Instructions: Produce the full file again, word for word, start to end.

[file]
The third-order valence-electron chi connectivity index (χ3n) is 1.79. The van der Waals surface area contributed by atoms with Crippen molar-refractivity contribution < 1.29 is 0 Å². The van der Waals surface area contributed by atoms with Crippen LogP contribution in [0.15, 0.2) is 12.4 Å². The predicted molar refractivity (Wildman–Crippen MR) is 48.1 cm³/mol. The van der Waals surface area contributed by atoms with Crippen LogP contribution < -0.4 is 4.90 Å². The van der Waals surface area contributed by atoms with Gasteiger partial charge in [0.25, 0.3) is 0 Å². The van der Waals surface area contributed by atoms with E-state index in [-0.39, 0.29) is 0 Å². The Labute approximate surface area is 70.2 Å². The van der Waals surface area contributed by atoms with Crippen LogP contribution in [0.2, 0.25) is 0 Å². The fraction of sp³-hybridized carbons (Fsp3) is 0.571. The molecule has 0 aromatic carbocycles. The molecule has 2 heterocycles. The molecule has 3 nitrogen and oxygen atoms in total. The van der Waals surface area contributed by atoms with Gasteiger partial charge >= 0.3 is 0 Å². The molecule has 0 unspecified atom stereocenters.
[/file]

The third-order valence-electron chi connectivity index (χ3n) is 1.79. The van der Waals surface area contributed by atoms with Crippen molar-refractivity contribution < 1.29 is 0 Å². The van der Waals surface area contributed by atoms with Crippen LogP contribution in [0.15, 0.2) is 12.4 Å². The predicted molar refractivity (Wildman–Crippen MR) is 48.1 cm³/mol. The van der Waals surface area contributed by atoms with Crippen LogP contribution < -0.4 is 4.90 Å². The van der Waals surface area contributed by atoms with Gasteiger partial charge in [0.25, 0.3) is 0 Å². The van der Waals surface area contributed by atoms with E-state index in [-0.39, 0.29) is 0 Å². The Labute approximate surface area is 70.2 Å². The van der Waals surface area contributed by atoms with Crippen LogP contribution in [0.2, 0.25) is 0 Å². The fraction of sp³-hybridized carbons (Fsp3) is 0.571. The molecule has 0 aromatic carbocycles. The molecule has 2 heterocycles. The molecule has 3 nitrogen and oxygen atoms in total. The van der Waals surface area contributed by atoms with Gasteiger partial charge >= 0.3 is 0 Å². The molecule has 0 unspecified atom stereocenters.